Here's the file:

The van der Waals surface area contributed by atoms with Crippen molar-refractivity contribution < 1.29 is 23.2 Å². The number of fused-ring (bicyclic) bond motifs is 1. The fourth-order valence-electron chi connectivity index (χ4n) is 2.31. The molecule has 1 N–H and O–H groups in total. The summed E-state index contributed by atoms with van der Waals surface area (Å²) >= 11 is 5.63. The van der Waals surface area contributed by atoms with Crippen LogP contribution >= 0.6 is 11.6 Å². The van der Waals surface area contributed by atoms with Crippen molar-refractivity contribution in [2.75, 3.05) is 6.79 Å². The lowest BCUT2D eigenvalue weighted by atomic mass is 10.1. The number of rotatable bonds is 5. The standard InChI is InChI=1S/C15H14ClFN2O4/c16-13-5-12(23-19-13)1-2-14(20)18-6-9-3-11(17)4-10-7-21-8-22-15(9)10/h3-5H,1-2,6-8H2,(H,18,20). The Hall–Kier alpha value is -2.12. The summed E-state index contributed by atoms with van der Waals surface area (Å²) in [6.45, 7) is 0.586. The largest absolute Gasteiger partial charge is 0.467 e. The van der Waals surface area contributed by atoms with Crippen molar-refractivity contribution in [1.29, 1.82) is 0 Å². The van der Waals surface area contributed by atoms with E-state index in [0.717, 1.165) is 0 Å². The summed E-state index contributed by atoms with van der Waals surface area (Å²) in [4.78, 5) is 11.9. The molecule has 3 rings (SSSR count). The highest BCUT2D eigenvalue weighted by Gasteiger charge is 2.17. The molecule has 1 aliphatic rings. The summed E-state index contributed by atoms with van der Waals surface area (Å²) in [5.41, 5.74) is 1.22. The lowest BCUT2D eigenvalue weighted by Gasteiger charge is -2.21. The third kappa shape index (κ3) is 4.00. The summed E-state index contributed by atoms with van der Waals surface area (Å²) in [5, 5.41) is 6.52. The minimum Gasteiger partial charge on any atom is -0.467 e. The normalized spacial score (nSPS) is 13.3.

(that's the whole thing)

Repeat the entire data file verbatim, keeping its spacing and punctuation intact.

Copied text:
The van der Waals surface area contributed by atoms with Crippen molar-refractivity contribution < 1.29 is 23.2 Å². The number of fused-ring (bicyclic) bond motifs is 1. The fourth-order valence-electron chi connectivity index (χ4n) is 2.31. The molecule has 1 N–H and O–H groups in total. The summed E-state index contributed by atoms with van der Waals surface area (Å²) >= 11 is 5.63. The van der Waals surface area contributed by atoms with Crippen LogP contribution >= 0.6 is 11.6 Å². The van der Waals surface area contributed by atoms with Crippen molar-refractivity contribution in [2.75, 3.05) is 6.79 Å². The lowest BCUT2D eigenvalue weighted by atomic mass is 10.1. The number of rotatable bonds is 5. The standard InChI is InChI=1S/C15H14ClFN2O4/c16-13-5-12(23-19-13)1-2-14(20)18-6-9-3-11(17)4-10-7-21-8-22-15(9)10/h3-5H,1-2,6-8H2,(H,18,20). The Hall–Kier alpha value is -2.12. The summed E-state index contributed by atoms with van der Waals surface area (Å²) in [6.45, 7) is 0.586. The largest absolute Gasteiger partial charge is 0.467 e. The van der Waals surface area contributed by atoms with Crippen molar-refractivity contribution in [1.29, 1.82) is 0 Å². The van der Waals surface area contributed by atoms with E-state index in [0.717, 1.165) is 0 Å². The summed E-state index contributed by atoms with van der Waals surface area (Å²) in [4.78, 5) is 11.9. The molecule has 3 rings (SSSR count). The highest BCUT2D eigenvalue weighted by Gasteiger charge is 2.17. The molecule has 1 aliphatic rings. The summed E-state index contributed by atoms with van der Waals surface area (Å²) in [5.41, 5.74) is 1.22. The lowest BCUT2D eigenvalue weighted by Gasteiger charge is -2.21. The third kappa shape index (κ3) is 4.00. The summed E-state index contributed by atoms with van der Waals surface area (Å²) in [5, 5.41) is 6.52. The minimum Gasteiger partial charge on any atom is -0.467 e. The normalized spacial score (nSPS) is 13.3.